PT Barnum is best known today for his role in the Greatest Show on Earth when he partnered with James Anthony Bailey to form the Barnum and Bailey Circus in 1880. But decades earlier, Barnum had already established himself as a peddler of oddities and absurdities with the purchase of a natural history museum in New York in 1841.
Barnum’s American Museum opened the following year, on January 1, 1842.
The so-called “dime museum,” which referred to lowbrow institutions of cheap entertainment in the 19th century, included a zoo, wax museum, lecture hall, theater and freak show.
Within its walls the American Museum housed exotic birds and animals, an aquarium containing beluga whales, the trained bears of Grizzly Adams, a working steam engine made entirely of glass, wax sculptures of Tom Thumb and the original Siamese twins Chang and Eng, the Feejee Mermaid, scraps of cloth from the jackets of Revolutionary War heroes, taxidermy specimens, a flea circus, a fortune teller, a phrenologist, Ned “the learned” seal, the “Nova Scotian Giantess” known as Miss Swan and much more.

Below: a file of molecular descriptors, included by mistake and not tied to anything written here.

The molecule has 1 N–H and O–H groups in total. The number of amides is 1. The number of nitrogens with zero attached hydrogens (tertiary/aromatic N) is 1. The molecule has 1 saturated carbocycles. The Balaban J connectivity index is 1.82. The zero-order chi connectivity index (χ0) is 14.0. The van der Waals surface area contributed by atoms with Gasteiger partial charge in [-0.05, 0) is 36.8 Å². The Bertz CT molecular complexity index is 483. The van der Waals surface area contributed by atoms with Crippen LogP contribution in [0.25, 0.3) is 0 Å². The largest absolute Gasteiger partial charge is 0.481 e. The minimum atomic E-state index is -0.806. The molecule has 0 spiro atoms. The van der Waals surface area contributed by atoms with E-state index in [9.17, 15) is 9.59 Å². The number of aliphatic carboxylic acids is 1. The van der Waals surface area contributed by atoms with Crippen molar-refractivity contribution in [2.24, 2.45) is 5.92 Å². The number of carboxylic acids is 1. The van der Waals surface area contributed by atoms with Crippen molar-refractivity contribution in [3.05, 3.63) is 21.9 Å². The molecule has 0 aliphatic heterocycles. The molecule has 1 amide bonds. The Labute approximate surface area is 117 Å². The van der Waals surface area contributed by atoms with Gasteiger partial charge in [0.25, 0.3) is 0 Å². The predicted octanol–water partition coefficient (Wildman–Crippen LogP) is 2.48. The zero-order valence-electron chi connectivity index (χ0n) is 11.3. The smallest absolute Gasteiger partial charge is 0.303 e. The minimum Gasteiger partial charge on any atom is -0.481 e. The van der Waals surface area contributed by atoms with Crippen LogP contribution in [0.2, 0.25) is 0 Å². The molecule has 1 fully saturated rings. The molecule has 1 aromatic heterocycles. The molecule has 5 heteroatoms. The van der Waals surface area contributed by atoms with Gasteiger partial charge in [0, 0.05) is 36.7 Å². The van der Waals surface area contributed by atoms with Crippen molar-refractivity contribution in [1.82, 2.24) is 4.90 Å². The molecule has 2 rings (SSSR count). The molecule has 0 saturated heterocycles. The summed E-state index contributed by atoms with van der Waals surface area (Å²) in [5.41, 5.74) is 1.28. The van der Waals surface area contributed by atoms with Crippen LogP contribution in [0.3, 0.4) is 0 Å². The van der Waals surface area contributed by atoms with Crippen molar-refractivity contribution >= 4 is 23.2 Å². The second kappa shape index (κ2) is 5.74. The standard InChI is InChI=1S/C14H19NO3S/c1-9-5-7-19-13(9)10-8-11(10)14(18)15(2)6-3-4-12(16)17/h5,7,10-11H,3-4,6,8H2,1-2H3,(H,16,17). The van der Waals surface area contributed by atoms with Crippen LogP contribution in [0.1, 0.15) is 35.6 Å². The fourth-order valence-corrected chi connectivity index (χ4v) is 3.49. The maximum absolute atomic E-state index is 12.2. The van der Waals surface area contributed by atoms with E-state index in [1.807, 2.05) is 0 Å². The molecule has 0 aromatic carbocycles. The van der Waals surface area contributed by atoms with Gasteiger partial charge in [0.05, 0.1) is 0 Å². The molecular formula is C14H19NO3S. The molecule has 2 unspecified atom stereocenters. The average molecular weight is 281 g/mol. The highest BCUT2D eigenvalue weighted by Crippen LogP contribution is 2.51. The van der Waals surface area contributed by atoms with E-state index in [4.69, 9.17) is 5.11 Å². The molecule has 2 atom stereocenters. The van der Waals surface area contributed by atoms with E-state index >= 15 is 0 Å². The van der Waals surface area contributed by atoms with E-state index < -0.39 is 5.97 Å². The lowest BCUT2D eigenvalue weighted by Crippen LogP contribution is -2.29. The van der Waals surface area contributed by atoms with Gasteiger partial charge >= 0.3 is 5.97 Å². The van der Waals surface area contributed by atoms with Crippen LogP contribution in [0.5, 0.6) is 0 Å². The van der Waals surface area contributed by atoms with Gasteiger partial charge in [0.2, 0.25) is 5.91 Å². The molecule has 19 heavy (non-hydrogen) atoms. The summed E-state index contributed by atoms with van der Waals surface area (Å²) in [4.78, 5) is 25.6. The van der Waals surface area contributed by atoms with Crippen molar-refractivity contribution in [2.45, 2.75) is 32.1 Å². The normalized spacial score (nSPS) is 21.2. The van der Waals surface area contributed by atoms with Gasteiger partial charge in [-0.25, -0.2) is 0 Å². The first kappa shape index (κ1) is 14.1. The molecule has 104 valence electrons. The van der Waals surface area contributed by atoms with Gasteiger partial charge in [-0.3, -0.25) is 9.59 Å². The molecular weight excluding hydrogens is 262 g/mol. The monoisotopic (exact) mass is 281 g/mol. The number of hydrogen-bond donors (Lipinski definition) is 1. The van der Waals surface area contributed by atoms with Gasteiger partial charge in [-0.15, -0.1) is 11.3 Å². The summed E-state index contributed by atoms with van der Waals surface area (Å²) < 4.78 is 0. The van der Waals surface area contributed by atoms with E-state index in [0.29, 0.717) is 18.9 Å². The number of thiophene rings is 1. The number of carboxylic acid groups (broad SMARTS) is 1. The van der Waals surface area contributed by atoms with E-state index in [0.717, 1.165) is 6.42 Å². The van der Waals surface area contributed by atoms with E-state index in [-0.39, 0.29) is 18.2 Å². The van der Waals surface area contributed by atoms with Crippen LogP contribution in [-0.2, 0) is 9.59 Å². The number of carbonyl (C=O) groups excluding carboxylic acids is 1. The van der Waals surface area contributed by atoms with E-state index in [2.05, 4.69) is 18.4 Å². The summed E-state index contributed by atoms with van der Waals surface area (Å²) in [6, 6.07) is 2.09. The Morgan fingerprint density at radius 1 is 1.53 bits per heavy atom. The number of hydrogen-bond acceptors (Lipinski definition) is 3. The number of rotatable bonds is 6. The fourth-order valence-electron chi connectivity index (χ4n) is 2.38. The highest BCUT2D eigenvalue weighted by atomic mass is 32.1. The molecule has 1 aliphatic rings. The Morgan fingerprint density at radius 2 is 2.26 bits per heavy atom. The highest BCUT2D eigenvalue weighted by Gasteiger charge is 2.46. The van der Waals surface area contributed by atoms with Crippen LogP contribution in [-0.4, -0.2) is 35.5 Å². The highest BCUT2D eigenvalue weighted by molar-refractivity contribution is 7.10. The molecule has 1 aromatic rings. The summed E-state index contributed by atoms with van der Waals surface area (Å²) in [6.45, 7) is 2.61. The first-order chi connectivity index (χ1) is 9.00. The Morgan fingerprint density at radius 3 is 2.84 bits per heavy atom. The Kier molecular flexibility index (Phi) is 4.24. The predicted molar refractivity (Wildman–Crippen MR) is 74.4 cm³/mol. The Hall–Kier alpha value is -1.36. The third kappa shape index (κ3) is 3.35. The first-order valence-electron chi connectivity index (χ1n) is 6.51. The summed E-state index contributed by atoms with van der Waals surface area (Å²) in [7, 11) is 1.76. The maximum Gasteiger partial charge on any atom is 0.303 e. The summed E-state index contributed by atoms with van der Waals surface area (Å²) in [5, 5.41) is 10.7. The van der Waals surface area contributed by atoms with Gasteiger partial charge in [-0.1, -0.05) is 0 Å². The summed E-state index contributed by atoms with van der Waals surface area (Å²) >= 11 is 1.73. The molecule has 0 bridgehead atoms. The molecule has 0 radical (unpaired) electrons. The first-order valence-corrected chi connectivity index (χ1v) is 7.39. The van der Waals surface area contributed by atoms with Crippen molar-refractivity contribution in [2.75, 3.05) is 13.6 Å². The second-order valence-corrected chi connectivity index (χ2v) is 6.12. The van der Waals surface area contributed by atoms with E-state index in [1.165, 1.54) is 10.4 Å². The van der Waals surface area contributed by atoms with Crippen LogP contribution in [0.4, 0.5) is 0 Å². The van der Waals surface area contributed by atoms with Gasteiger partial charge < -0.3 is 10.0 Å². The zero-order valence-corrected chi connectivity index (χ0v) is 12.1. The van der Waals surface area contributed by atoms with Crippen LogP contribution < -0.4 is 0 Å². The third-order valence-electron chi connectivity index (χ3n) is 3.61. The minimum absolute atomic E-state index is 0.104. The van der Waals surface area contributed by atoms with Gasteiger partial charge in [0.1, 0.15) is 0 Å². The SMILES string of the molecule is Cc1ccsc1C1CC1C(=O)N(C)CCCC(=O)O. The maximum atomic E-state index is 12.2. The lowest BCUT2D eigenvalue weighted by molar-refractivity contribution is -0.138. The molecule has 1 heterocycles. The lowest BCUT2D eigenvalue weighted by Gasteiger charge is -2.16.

At its height, the museum saw as many as 15,000 visitors a day.
On July 13, 1865, a defective furnace caught fire and quickly burned the museum to the ground.
Visitors still inside the museum attempted to save items, such as the wax figure of Confederate president Jefferson Davis in petticoats, by throwing them out the front windows onto the street below.
Davis was subsequently carried away and hanged from a lamp pole near St. Paul’s Churchyard.
A cage full of anacondas and pythons was tipped over, scattering the huge snakes across the floor. To the alarm of the panicked crowds, the snakes began making their way downstairs toward freedom.
The glass panes of the whale tank were broken in hopes the water would flow out and help quell the blaze.
“The whales were, of course, burned alive,” The New York Times reported the following day.
Likewise, the “Man-Eater,” as it was known, also suffered a cruel, though apparently apathetic death.
“True to its taciturn habits,” the newspaper wrote, “the alligator failed to make the slightest attempt at escape.”
30,000 people filled the streets to watch the “scenes exciting, serious, and comic” as the building burned.
While thieves ran off with items pilfered from the building, looters stole wine, boots, coats and Panama hats from nearby shops. Pickpockets worked their way through the crowd, a pair of brothers even making off with a gold watch.
In the end, PT Barnum’s American Museum and most of its extensive collection was reduced to ash.
“The only curiosities reported to have been saved beside the fat woman,” The New York Times reported, “were the live seal and a case of rare coins.”